Vaginal birth has long-term impact on pelvic muscle strength
According to a new study, undergoing cesarean births can prevent long-term damage to pelvic muscles. Researchers affiliated with Johns Hopkins School of Medicine published their findings in the November Issue of the journal Obstetrics & Gynecology. Undergoing a cesarean section with its associated risks is not warranted for reducing the risk of pelvic muscle damage; however, a simple exercise is available that can strengthen pelvic muscles.
Pelvic muscle function is a potentially important outcome of childbirth, because muscle weakness is associated with pelvic floor disorders. For example, pelvic muscle strengthening is recommended to reduce urinary incontinence in the postpartum period and later in life. The researchers noted that pelvic muscle strength decreases after childbirth; furthermore, several small studies of postpartum women have shown that pelvic muscle strength is lower after vaginal than after cesarean delivery. They note that the impact on pelvic muscles due to other aspects of childbirth has not been investigated; furthermore, the influence of childbirth on pelvic muscle function has not been studied beyond the immediate postpartum period.
The aim of the study was to estimate the effect of vaginal childbirth and other obstetric exposures on pelvic muscle strength 6 to 11 years after delivery and to investigate the relationship between pelvic muscle strength and pelvic floor disorders.
The study group comprised 666 women who had delivered one or more children. Pelvic muscle strength was measured with a perineometer 6 to 11 years after delivery. (The perineometer is an instrument for measuring the strength of voluntary contractions of the pelvic floor muscles.) Obstetric exposures were classified by review of hospital records. Pelvic floor outcomes, including stress incontinence (loss of urine when coughing, sneezing, or laughing), overactive bladder, anal incontinence, and prolapse symptoms (pelvic organs protruding downward into the vagina), were assessed with a validated questionnaire. Pelvic organ support was assessed using the Pelvic Organ Prolapse Quantification system.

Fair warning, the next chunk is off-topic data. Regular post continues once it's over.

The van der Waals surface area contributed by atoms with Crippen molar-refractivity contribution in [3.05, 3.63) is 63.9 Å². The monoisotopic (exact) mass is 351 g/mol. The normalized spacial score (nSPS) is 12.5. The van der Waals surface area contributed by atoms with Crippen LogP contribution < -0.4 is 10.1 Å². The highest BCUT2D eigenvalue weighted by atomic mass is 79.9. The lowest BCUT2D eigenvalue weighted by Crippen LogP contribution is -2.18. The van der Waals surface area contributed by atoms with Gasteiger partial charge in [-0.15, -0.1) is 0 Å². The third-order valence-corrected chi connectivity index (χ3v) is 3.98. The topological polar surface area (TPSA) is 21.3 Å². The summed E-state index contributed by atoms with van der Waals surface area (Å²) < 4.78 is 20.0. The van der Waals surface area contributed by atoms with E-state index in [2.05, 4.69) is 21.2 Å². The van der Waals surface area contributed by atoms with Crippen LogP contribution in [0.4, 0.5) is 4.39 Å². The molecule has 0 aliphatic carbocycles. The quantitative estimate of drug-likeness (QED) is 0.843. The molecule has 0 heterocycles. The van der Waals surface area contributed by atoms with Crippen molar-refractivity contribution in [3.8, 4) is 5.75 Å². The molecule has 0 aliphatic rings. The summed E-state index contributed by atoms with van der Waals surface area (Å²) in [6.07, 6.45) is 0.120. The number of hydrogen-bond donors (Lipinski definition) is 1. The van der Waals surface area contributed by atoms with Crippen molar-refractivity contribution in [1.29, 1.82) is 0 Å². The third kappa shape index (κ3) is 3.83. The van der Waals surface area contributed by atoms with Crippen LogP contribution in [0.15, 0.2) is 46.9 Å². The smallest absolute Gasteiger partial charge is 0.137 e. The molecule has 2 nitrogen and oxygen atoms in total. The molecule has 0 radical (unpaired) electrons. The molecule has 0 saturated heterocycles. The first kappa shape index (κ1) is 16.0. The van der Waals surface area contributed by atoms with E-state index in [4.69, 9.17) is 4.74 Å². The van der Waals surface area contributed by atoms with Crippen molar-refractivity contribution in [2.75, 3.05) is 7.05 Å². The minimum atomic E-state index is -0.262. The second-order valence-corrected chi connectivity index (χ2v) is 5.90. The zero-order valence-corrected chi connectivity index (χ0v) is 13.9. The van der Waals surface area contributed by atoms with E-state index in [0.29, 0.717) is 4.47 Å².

The researchers found that in comparison with women who delivered all of their children by cesarean, peak muscle strength and duration of contraction were reduced among women with a history of vaginal delivery (39 cm water vs. 29 cm water). Pelvic muscle strength was further reduced with a history of forceps delivery (17 cm water). After vaginal delivery, reduced pelvic muscle strength was associated with symptoms of anal incontinence and pelvic organ prolapse on examination; these associations were not observed among those who had delivered exclusively by cesarean.
These authors concluded that pelvic muscle strength almost a decade after childbirth is affected by vaginal delivery and by forceps delivery. They added that their findings were statistically significant; however, some of the differences observed were small in magnitude.
Take home message:
The perineometer was invented by Dr. Arnold Kegel, an assistant Professor of Gynecology at the University of Southern California School of Medicine. He also invented the Kegel exercises to strengthen the pelvic floor. He first published his ideas in 1948. Kegel exercises are currently recommended by many obstetrician gynecologists. The exercises can improve the strength of pelvic muscles; however, for woman with significant pelvic floor damage, the best option is pelvic surgery. Another option for women with a high surgical risk is a pessary: a device inserted into the vagina to push pelvic organs upward.
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